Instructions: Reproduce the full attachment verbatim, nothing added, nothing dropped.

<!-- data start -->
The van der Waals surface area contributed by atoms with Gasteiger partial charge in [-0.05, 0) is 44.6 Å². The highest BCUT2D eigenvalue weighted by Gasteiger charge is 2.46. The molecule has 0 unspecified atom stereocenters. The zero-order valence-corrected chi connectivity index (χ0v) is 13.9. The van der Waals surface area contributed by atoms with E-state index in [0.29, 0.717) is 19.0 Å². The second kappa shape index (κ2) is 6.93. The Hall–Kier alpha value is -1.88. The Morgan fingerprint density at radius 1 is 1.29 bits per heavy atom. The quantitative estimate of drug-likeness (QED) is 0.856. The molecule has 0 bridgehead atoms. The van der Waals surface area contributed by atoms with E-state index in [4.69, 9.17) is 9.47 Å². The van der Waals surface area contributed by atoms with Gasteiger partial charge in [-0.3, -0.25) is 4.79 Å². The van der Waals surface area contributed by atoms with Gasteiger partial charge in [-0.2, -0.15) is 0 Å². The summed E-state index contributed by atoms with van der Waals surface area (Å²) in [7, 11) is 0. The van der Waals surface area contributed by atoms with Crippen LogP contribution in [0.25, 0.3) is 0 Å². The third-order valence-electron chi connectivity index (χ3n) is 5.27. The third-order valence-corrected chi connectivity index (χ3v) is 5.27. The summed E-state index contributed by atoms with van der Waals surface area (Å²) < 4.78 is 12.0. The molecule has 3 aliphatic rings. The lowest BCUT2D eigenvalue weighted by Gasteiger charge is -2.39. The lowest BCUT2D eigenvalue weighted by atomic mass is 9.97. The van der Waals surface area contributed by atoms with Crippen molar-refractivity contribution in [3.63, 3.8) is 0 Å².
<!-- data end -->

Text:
The van der Waals surface area contributed by atoms with Gasteiger partial charge in [-0.05, 0) is 44.6 Å². The highest BCUT2D eigenvalue weighted by Gasteiger charge is 2.46. The molecule has 0 unspecified atom stereocenters. The zero-order valence-corrected chi connectivity index (χ0v) is 13.9. The van der Waals surface area contributed by atoms with E-state index in [0.29, 0.717) is 19.0 Å². The second kappa shape index (κ2) is 6.93. The Hall–Kier alpha value is -1.88. The Morgan fingerprint density at radius 1 is 1.29 bits per heavy atom. The quantitative estimate of drug-likeness (QED) is 0.856. The molecule has 0 bridgehead atoms. The van der Waals surface area contributed by atoms with E-state index in [4.69, 9.17) is 9.47 Å². The van der Waals surface area contributed by atoms with Gasteiger partial charge in [-0.3, -0.25) is 4.79 Å². The van der Waals surface area contributed by atoms with Gasteiger partial charge in [-0.2, -0.15) is 0 Å². The summed E-state index contributed by atoms with van der Waals surface area (Å²) in [7, 11) is 0. The van der Waals surface area contributed by atoms with Crippen LogP contribution in [0.25, 0.3) is 0 Å². The third-order valence-electron chi connectivity index (χ3n) is 5.27. The third-order valence-corrected chi connectivity index (χ3v) is 5.27. The summed E-state index contributed by atoms with van der Waals surface area (Å²) < 4.78 is 12.0. The molecule has 3 aliphatic rings. The lowest BCUT2D eigenvalue weighted by Gasteiger charge is -2.39. The lowest BCUT2D eigenvalue weighted by atomic mass is 9.97. The van der Waals surface area contributed by atoms with Crippen molar-refractivity contribution in [3.63, 3.8) is 0 Å².